He approached her. He tried to force her into a motor vehicle, apparently threatened her. And she fought him off. And he did stab her at that point in the abdomen. But she was successful in getting away and getting into a house and getting some help. And he then left the scene. And later, through investigation, we were able to identify him, particularly since the victim in that case was an artist. And she drew a full-head portrait for us of the person who had attacked her.
KAGAN: As I understand it, incredibly accurate. And you were able to hold that picture up in the courtroom, and that helped lead to this conviction.
SWANSON: Yes. During final argument, I held the picture alongside of the defendant's head and asked the jury to keep that in mind when they went back into the jury room.
KAGAN: I'm going to call on you to help us understand how the law works here a little bit, because, with this conviction and his previous convictions, he was sentenced to over 20 years in prison, because he had the previous conviction. So he does over 20 years.
SWANSON: That's correct.
KAGAN: And then, when he was released after 23 years, there was no parole in this case. Is that because he had served the full sentence?
SWANSON: He served the full sentence.
Normally, what happens is, a person would serve a portion of the sentence, such as two-thirds or three-quarters, two-thirds in Minnesota. And then they would be on what's called supervised release. In his case, for reasons that I don't fully know, he did not have any supervised release. He served the entire sentence in confinement.
KAGAN: And the way that works, when your sentence is up, you walk out the door.
SWANSON: Basically, you still have to register as a sex offender.
But my understanding is that there is no active supervision. But you do have a 10-year requirement that they have to remain registered with the state as a sex offender.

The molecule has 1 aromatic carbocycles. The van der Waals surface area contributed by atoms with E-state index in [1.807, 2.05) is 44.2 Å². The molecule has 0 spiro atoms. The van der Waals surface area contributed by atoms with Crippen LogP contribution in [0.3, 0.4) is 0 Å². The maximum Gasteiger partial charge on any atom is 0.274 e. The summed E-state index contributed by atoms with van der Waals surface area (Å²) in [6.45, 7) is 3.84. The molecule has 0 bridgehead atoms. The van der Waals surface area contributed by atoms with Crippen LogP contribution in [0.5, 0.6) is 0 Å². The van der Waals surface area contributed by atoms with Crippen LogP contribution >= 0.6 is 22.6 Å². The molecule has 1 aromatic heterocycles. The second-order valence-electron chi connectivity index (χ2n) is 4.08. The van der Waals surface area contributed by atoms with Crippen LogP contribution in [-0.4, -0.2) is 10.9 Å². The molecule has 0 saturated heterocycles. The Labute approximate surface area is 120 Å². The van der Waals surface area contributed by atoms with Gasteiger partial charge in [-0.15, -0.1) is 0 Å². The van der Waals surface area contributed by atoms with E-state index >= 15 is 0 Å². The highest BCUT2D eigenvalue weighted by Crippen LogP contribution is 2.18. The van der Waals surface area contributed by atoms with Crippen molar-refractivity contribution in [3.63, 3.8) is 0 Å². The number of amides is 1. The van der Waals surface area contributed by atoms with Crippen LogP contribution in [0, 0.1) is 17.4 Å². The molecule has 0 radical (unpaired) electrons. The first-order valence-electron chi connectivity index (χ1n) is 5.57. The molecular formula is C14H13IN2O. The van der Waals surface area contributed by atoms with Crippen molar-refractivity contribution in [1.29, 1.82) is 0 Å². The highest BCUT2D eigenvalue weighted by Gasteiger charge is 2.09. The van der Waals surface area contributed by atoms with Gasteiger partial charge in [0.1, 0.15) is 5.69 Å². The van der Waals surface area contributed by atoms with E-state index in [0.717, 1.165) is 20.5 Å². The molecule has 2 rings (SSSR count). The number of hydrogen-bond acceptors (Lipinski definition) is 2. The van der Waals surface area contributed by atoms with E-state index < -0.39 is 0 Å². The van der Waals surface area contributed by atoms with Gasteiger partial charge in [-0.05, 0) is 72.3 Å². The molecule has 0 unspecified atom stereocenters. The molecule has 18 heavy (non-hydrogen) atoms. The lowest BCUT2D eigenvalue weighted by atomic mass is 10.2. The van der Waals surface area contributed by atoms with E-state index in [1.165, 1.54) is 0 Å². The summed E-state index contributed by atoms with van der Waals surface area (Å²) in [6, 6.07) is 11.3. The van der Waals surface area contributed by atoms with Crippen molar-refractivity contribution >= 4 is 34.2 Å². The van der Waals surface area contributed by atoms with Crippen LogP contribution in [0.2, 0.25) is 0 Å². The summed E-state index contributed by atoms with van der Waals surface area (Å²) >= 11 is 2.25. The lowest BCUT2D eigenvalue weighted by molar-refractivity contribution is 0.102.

KAGAN: And, as I understand it, he was registered as a -- or was known as a level-three sex offender, one who is most likely to commit a sexual offense again?
SWANSON: That's my understanding. There's level one, two, and three. Level three is the highest level of risk.
KAGAN: Wayne Swanson, thanks for helping us look back and understand a little bit more about this man who is in custody tonight in connection with the kidnapping of the Dru Sjodin. We appreciate it.
SWANSON: Thank you.
KAGAN: Well, you can be sure that police are now trying to get information out of Rodriguez, desperate to find out where Dru Sjodin is. Interrogation is one of the most important tools used by police. You've seen it time and again on television shows.
Let's take a look.
(BEGIN VIDEO CLIP, "HOMICIDE")
ANDRE BRAUGHER, ACTOR: So what you thought was going to be a simple little robbery turned into a bloodbath. And now you're not ever going anywhere ever, ever, ever!
UNIDENTIFIED ACTOR: This interview is over.
BRAUGHER: I don't have a triggerman, counselor. I've got the next best thing, an accessory. I've got an accessory, counselor.
(END VIDEO CLIP)
KAGAN: All right, that's what it's like on television in "Homicide." That's fiction, but what is the real-life situation when life depends on the outcome?
Joining us now, former police Detective Bill Majeski.
Bill, thanks for being here with us.
BILL MAJESKI, FORMER NYPD DETECTIVE: Thanks for having me.
KAGAN: You're kind of chuckling, not because it is funny. But when you look at that, is that what it looks like in the interrogation rooms?